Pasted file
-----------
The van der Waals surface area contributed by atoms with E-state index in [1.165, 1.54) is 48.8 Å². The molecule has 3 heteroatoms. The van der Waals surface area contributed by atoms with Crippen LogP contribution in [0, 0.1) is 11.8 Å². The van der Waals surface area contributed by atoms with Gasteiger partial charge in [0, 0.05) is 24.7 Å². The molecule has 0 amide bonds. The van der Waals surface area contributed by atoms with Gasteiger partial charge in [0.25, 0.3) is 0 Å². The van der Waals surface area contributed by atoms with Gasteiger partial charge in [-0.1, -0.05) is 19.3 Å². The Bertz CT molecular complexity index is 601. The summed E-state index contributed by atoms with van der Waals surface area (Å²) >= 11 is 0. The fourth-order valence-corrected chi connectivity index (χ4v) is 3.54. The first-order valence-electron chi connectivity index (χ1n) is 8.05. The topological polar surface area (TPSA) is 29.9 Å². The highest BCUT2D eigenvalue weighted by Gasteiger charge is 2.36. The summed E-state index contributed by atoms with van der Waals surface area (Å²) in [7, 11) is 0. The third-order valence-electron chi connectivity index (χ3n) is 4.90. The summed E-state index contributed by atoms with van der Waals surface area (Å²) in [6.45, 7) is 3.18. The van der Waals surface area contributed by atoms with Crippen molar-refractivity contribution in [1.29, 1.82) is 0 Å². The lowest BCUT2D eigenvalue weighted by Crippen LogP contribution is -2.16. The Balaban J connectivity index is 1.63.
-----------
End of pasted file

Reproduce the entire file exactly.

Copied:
The van der Waals surface area contributed by atoms with E-state index in [1.165, 1.54) is 48.8 Å². The molecule has 3 heteroatoms. The van der Waals surface area contributed by atoms with Crippen LogP contribution in [0, 0.1) is 11.8 Å². The van der Waals surface area contributed by atoms with Gasteiger partial charge in [0, 0.05) is 24.7 Å². The molecule has 0 amide bonds. The van der Waals surface area contributed by atoms with Gasteiger partial charge in [0.25, 0.3) is 0 Å². The van der Waals surface area contributed by atoms with Gasteiger partial charge in [-0.1, -0.05) is 19.3 Å². The Bertz CT molecular complexity index is 601. The summed E-state index contributed by atoms with van der Waals surface area (Å²) >= 11 is 0. The fourth-order valence-corrected chi connectivity index (χ4v) is 3.54. The first-order valence-electron chi connectivity index (χ1n) is 8.05. The topological polar surface area (TPSA) is 29.9 Å². The highest BCUT2D eigenvalue weighted by Gasteiger charge is 2.36. The summed E-state index contributed by atoms with van der Waals surface area (Å²) in [7, 11) is 0. The third-order valence-electron chi connectivity index (χ3n) is 4.90. The summed E-state index contributed by atoms with van der Waals surface area (Å²) in [6.45, 7) is 3.18. The van der Waals surface area contributed by atoms with Crippen molar-refractivity contribution in [1.29, 1.82) is 0 Å². The lowest BCUT2D eigenvalue weighted by Crippen LogP contribution is -2.16. The Balaban J connectivity index is 1.63.